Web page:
Jack Pearadin and Doug Nelsen found a 1.73-carat diamond after nearly a year of searching the park's field.
The majority of the shoes we wear in the 21st Century are made in foreign countries, under conditions most of us rebel at working under. But once upon a time, not that many decades ago, footwear was made here in America, and during two hot summers (1973/1974) I worked in one such plant, located in Peckville, Pennsylvania.
I began at $1.85 an hour, and after a while, my pay moved up to $2, bringing my take home pay to a whopping $60 a week.
I was what was laughingly referred to as an “inspector,” which meant that I stood at the end of the assembly line, with two rows of boots coming at me, and I would check the seams, to make sure that everything was smooth over the edge, where the sole would be glued on. If it wasn’t taut, I had a pneumatic staple gun - which fired staples as thick as an average nail - and stapled the material down.
Once the staple gun slipped in my hand, and one of the damn staples ended up halfway buried in my thumbnail. I tried to remove the staple myself, but every time I touched it, a wave of pain would wash through me. Finally I went to the line lead, who casually reached down and ripped it out of my hand.
The plant was too cheap to employ a nurse, so he just gave me a band-aid.
After my inspection, I would shove the boots, or shoes, or what-have-you, around the corner, so that the fellow across from me could run glue around the edge of it, preparatory to someone else placing the sole on.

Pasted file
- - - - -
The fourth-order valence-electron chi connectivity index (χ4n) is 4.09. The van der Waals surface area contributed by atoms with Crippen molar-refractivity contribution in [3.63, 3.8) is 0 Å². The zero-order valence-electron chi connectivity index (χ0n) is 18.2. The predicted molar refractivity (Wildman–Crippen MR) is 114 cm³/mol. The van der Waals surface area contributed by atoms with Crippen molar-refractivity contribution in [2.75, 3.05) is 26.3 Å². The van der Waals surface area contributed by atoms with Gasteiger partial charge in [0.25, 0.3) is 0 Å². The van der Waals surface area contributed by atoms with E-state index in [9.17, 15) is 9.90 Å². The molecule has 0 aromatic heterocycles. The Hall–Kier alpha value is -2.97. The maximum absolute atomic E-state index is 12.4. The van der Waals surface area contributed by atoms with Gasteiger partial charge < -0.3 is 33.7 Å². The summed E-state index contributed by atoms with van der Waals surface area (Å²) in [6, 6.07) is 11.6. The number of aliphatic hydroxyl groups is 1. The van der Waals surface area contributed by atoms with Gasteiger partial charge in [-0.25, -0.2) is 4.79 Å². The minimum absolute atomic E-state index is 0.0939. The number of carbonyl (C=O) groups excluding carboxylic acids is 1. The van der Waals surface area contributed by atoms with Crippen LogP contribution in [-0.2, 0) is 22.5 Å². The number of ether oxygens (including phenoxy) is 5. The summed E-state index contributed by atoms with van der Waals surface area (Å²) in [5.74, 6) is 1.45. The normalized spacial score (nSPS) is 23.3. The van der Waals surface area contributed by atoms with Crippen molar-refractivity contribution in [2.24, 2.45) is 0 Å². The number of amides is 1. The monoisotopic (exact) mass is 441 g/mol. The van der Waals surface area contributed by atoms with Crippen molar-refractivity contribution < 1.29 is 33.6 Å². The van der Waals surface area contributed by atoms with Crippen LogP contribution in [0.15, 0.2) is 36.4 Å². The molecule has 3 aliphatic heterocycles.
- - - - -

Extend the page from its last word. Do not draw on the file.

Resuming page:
The glue. Ah, the glue.
It was horse glue, which gave off a powerful smell; I still had a good sense of smell at the time, and it would waft over in my direction. It wasn’t the sort of glue that would give anyone a feeling of being high, but instead make them want to puke their guts out.
At this point of the story I should tell you about the plant manager’s ancient uncle, who had a job for life, sweeping the floors. Even on the hottest days, he would be cold, and would go around closing all the windows. And nobody stopped him because , well, this little old man was the plant manager’s uncle.
So you couple heat with the most god awful smell you can imagine, and then envision the poor guy across from me, having to stop his glue work every half hour or so so he could vomit into the waste basket.
It’s not the sort of job you think back fondly on, though I did learn a lot about the making of shoes, and when I later worked as an Assistant Manager at Payless Shoes, I often bored fellow employees - and probably more than a few customers - with tales of the shoe factory game.
I also used the plant, after giving it a different name, as the scene of the final confrontation in my science fiction novel.
The pant went out of business years ago, and though there are probably folks with fond memories of their time in the shoe trenches, I’m sure it still lives on in a few nightmares and scary bedtime stories.
Quote of the Day
"We can't plan life. All we can do is be available for it." - -Lauryn Hill